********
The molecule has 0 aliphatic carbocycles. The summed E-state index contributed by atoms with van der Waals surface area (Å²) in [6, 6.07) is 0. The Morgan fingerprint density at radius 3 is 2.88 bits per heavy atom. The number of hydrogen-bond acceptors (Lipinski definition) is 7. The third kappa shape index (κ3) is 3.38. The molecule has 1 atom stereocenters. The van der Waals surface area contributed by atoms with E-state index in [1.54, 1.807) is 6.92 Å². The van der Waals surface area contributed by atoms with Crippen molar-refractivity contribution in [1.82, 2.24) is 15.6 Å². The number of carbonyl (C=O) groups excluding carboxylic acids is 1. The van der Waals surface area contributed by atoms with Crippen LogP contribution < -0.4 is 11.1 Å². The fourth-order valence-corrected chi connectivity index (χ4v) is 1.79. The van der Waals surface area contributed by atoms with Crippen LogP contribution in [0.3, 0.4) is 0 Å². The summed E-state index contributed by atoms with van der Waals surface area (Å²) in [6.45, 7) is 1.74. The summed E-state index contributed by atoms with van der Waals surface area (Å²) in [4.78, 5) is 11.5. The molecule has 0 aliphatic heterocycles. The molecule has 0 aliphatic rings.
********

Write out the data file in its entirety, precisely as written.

The molecule has 0 aliphatic carbocycles. The summed E-state index contributed by atoms with van der Waals surface area (Å²) in [6, 6.07) is 0. The Morgan fingerprint density at radius 3 is 2.88 bits per heavy atom. The number of hydrogen-bond acceptors (Lipinski definition) is 7. The third kappa shape index (κ3) is 3.38. The molecule has 1 atom stereocenters. The van der Waals surface area contributed by atoms with E-state index in [1.54, 1.807) is 6.92 Å². The van der Waals surface area contributed by atoms with Crippen molar-refractivity contribution in [1.82, 2.24) is 15.6 Å². The number of carbonyl (C=O) groups excluding carboxylic acids is 1. The van der Waals surface area contributed by atoms with Crippen LogP contribution < -0.4 is 11.1 Å². The fourth-order valence-corrected chi connectivity index (χ4v) is 1.79. The van der Waals surface area contributed by atoms with Crippen LogP contribution in [0.3, 0.4) is 0 Å². The summed E-state index contributed by atoms with van der Waals surface area (Å²) in [6.45, 7) is 1.74. The summed E-state index contributed by atoms with van der Waals surface area (Å²) in [4.78, 5) is 11.5. The molecule has 0 aliphatic heterocycles. The molecule has 0 aliphatic rings.